Instead of coming home after work, I usually wandered in the streets of London carrying my camera to capture amazing memories forever. I hope you cherish them as I do.
I have been craving to drive since I have been in London. Missing my car, the feeling of sitting on driver's seat and revving up the engine while holding the steering. This was the time to fulfill my desire and me along with my four friends decided to rent a car and go for a road trip to Windsor, Bath and Stonehenge.
Renting a car was a piece of cake and we booked our car a day in advance to be picked up from the car rental agency at 9am on the Saturday morning. I promised myself to be on time and pick the car at sharp 9am as committed, but I was late again as usual. I smartly blamed my other friends for this though deep down I knew it was my fault. After all the blaming game and paper formalities with the car rental company, we finally left for our road trip at 10:30am with sun shining.
Sometimes, you want to capture a picture exactly as you imagined it. To capture that perfect picture, I was standing again near Tower Bridge, setting my camera, cleaning the lens, treating my digital camera as a costly DSLR.
While I waited for the perfect moment to click tower bridge, I was thinking how I mistook Tower bridge as London bridge for years. Well, I was not the only one who thought so. Here's an interesting fact, The City of London sold the original London Bridge to Robert McCulloch of McCulloch Oil and he rebuilt it in Lake Havasu City, Arizona. There is a rumor that Robert McCulloch thought he was getting Tower Bridge instead. Not surprisingly there have been several bridges on the London Bridge site and the present one is just under 40 years old, having been replaced because the previous one was subsiding sideways.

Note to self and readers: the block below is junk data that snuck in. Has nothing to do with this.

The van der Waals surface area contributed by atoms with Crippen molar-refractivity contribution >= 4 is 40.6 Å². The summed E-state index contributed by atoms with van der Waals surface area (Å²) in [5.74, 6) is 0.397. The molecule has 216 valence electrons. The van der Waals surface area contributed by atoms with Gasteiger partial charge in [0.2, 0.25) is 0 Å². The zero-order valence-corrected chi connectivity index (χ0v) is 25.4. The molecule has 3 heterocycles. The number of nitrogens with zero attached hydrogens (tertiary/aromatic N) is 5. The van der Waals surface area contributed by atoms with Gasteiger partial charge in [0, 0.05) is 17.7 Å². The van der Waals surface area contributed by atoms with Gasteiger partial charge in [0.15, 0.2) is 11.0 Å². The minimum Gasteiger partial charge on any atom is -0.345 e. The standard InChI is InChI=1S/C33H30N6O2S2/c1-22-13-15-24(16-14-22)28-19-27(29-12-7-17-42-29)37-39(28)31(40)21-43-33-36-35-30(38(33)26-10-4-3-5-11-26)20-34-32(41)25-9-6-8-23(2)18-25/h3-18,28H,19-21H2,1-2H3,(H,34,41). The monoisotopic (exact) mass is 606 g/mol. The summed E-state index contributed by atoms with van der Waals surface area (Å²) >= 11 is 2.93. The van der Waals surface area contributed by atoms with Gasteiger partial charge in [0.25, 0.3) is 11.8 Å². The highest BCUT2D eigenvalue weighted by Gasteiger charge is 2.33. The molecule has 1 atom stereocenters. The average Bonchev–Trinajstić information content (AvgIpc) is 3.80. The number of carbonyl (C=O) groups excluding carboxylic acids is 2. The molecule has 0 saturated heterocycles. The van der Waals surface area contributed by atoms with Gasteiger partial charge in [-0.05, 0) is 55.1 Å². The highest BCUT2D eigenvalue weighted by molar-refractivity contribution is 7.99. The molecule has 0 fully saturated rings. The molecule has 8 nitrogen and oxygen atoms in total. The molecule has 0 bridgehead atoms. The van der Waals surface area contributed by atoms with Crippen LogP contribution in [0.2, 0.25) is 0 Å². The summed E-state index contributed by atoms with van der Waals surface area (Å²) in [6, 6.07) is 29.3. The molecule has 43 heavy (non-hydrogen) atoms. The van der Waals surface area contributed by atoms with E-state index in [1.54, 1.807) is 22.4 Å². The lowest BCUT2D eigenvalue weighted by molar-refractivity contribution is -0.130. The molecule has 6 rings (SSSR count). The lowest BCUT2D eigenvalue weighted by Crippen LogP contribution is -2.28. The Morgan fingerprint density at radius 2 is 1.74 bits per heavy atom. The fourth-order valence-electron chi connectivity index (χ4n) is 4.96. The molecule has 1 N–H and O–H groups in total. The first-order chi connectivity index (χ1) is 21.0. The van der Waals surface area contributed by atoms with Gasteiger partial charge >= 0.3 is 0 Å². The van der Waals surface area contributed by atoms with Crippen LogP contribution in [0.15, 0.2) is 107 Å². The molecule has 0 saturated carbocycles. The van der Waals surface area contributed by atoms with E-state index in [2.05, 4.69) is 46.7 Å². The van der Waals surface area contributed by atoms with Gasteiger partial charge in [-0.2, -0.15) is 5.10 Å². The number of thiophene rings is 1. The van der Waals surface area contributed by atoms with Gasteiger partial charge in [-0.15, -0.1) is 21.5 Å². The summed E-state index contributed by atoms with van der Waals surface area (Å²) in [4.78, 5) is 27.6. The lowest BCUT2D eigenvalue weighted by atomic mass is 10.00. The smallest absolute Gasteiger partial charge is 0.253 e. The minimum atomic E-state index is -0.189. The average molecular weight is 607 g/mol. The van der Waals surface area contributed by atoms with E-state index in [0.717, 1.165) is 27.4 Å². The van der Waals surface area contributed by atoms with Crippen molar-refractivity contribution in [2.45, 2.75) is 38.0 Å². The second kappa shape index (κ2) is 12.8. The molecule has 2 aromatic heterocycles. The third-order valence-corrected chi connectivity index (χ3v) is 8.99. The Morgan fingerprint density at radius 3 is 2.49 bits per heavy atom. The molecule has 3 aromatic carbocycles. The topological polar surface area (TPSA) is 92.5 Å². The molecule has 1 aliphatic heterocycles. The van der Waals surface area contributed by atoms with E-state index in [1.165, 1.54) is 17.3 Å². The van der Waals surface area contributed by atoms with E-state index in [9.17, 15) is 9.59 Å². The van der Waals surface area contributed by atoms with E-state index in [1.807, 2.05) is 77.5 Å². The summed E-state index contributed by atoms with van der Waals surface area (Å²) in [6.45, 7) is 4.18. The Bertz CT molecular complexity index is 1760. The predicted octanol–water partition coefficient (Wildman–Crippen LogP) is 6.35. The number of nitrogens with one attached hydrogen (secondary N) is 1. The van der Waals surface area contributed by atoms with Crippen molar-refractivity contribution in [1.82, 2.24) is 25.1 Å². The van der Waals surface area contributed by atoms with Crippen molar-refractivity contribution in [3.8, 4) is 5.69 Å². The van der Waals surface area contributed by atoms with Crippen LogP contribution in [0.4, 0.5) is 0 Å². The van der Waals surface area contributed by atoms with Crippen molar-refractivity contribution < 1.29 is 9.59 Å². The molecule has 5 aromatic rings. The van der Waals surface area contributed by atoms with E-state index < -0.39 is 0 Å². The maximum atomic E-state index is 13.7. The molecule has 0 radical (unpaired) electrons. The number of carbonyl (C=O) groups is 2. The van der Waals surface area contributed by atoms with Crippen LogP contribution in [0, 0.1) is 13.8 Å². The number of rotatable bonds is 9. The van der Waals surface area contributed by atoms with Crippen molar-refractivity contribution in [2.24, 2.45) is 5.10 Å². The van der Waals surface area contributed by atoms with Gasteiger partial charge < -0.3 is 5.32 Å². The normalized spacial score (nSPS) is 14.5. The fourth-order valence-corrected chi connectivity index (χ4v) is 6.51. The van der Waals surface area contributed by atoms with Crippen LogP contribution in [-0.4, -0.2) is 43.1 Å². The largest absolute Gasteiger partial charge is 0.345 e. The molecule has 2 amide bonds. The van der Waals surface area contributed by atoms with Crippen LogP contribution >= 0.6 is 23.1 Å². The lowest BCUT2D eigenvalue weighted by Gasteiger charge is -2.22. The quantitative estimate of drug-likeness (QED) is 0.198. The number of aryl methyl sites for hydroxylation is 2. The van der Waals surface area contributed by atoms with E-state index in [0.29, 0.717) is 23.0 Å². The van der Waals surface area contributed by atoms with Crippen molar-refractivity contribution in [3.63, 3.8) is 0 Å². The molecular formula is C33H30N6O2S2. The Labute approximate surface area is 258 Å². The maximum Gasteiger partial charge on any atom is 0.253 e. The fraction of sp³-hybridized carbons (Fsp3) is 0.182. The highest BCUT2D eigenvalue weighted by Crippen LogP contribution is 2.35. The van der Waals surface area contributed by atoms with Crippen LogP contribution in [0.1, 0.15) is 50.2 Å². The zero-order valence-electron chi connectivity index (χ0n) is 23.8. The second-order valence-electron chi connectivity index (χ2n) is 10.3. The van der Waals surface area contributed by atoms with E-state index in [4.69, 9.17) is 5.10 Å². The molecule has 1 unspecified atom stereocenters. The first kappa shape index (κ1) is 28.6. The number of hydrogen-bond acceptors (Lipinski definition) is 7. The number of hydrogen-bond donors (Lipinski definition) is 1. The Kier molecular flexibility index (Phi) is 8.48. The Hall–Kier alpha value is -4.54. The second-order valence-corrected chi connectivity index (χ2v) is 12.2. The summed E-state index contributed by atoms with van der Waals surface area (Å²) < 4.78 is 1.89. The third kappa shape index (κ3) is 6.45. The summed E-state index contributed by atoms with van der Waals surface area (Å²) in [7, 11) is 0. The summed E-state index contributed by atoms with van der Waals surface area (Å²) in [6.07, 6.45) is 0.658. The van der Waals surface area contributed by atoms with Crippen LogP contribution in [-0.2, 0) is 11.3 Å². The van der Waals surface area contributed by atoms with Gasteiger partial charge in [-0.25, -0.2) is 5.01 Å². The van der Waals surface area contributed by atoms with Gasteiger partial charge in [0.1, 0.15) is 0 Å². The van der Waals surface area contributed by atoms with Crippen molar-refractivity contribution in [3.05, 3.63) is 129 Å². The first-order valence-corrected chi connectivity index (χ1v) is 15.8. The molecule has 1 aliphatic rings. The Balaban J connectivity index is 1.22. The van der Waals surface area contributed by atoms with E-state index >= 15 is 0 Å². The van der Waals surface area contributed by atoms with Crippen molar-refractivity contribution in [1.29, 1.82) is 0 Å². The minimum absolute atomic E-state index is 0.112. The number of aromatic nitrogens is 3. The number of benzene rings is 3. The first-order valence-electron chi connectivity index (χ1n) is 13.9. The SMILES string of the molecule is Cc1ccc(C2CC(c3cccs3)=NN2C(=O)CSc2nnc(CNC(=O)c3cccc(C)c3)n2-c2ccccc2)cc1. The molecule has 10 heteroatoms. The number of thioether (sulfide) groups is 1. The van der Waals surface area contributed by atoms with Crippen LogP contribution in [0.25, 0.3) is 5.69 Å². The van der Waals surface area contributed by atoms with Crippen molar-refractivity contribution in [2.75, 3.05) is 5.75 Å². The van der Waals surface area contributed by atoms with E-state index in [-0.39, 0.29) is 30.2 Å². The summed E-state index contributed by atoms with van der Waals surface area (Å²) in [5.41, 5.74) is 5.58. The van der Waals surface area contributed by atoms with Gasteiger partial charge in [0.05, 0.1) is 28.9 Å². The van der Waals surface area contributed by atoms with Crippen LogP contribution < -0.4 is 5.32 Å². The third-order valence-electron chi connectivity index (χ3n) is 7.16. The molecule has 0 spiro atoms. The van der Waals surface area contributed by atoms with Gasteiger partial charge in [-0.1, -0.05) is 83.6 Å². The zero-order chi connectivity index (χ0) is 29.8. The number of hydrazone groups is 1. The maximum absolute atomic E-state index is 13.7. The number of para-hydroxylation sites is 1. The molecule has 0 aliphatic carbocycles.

It can be difficult to let history go and even more challenging to preserve it. Battersea Power Station is one fine example for this statement.
The Battersea power station is the largest brick building in Europe and is notable for its original, lavish Art Deco interior fittings. The building was opened up to visitors for the last time look inside their favorite landmark as a part of the Open House project, London, before it undergoes a radical multi-billion pound redevelopment into offices and flats. Do you think I could afford to lose this chance? I used to see this marvelous building everyday on my way to work and back home without even knowing much about it. But today, I finally got the chance to be the part of it's history and experience it's past. No, my name is not going to be written in golden words or anything, but I did manage to mark my presence at the last visit to the premises ever before its redevelopment.